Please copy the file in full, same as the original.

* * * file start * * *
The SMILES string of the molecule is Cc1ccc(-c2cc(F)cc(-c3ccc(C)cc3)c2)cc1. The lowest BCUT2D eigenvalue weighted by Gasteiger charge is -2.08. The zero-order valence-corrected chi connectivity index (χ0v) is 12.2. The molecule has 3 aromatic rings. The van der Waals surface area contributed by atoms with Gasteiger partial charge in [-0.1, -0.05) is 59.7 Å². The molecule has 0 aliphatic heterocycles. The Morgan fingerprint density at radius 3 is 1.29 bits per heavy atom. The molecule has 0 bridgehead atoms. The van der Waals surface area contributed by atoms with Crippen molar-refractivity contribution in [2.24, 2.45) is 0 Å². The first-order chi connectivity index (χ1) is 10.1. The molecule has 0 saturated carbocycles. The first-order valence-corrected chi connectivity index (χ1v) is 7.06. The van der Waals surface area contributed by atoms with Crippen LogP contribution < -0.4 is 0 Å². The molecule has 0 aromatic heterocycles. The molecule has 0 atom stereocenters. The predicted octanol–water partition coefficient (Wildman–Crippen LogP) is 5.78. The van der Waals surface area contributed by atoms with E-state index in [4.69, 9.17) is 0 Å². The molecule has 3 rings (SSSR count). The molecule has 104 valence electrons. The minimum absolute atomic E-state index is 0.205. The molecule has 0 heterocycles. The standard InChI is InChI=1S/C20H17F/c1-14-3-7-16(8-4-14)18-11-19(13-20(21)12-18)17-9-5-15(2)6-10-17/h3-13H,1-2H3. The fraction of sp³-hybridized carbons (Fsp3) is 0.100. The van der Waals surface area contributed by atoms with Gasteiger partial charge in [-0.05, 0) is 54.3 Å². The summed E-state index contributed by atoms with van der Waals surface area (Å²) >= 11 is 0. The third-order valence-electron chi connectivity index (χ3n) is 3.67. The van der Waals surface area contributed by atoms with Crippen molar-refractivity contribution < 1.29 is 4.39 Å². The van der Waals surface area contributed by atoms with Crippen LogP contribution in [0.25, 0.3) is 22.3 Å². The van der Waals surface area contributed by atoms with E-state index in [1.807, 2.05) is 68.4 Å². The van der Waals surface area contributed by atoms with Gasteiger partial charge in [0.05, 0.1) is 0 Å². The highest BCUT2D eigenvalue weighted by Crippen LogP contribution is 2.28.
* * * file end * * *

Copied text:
The SMILES string of the molecule is Cc1ccc(-c2cc(F)cc(-c3ccc(C)cc3)c2)cc1. The lowest BCUT2D eigenvalue weighted by Gasteiger charge is -2.08. The zero-order valence-corrected chi connectivity index (χ0v) is 12.2. The molecule has 3 aromatic rings. The van der Waals surface area contributed by atoms with Gasteiger partial charge in [-0.1, -0.05) is 59.7 Å². The molecule has 0 aliphatic heterocycles. The Morgan fingerprint density at radius 3 is 1.29 bits per heavy atom. The molecule has 0 bridgehead atoms. The van der Waals surface area contributed by atoms with Crippen molar-refractivity contribution in [2.24, 2.45) is 0 Å². The first-order chi connectivity index (χ1) is 10.1. The molecule has 0 saturated carbocycles. The first-order valence-corrected chi connectivity index (χ1v) is 7.06. The van der Waals surface area contributed by atoms with Crippen LogP contribution < -0.4 is 0 Å². The molecule has 0 aromatic heterocycles. The molecule has 0 atom stereocenters. The predicted octanol–water partition coefficient (Wildman–Crippen LogP) is 5.78. The van der Waals surface area contributed by atoms with E-state index in [4.69, 9.17) is 0 Å². The molecule has 3 rings (SSSR count). The molecule has 104 valence electrons. The minimum absolute atomic E-state index is 0.205. The molecule has 0 heterocycles. The standard InChI is InChI=1S/C20H17F/c1-14-3-7-16(8-4-14)18-11-19(13-20(21)12-18)17-9-5-15(2)6-10-17/h3-13H,1-2H3. The fraction of sp³-hybridized carbons (Fsp3) is 0.100. The van der Waals surface area contributed by atoms with Gasteiger partial charge in [-0.05, 0) is 54.3 Å². The summed E-state index contributed by atoms with van der Waals surface area (Å²) >= 11 is 0. The third-order valence-electron chi connectivity index (χ3n) is 3.67. The van der Waals surface area contributed by atoms with Crippen molar-refractivity contribution < 1.29 is 4.39 Å². The van der Waals surface area contributed by atoms with Crippen LogP contribution in [0.25, 0.3) is 22.3 Å². The van der Waals surface area contributed by atoms with E-state index in [1.807, 2.05) is 68.4 Å². The van der Waals surface area contributed by atoms with Gasteiger partial charge in [0.05, 0.1) is 0 Å². The highest BCUT2D eigenvalue weighted by Crippen LogP contribution is 2.28.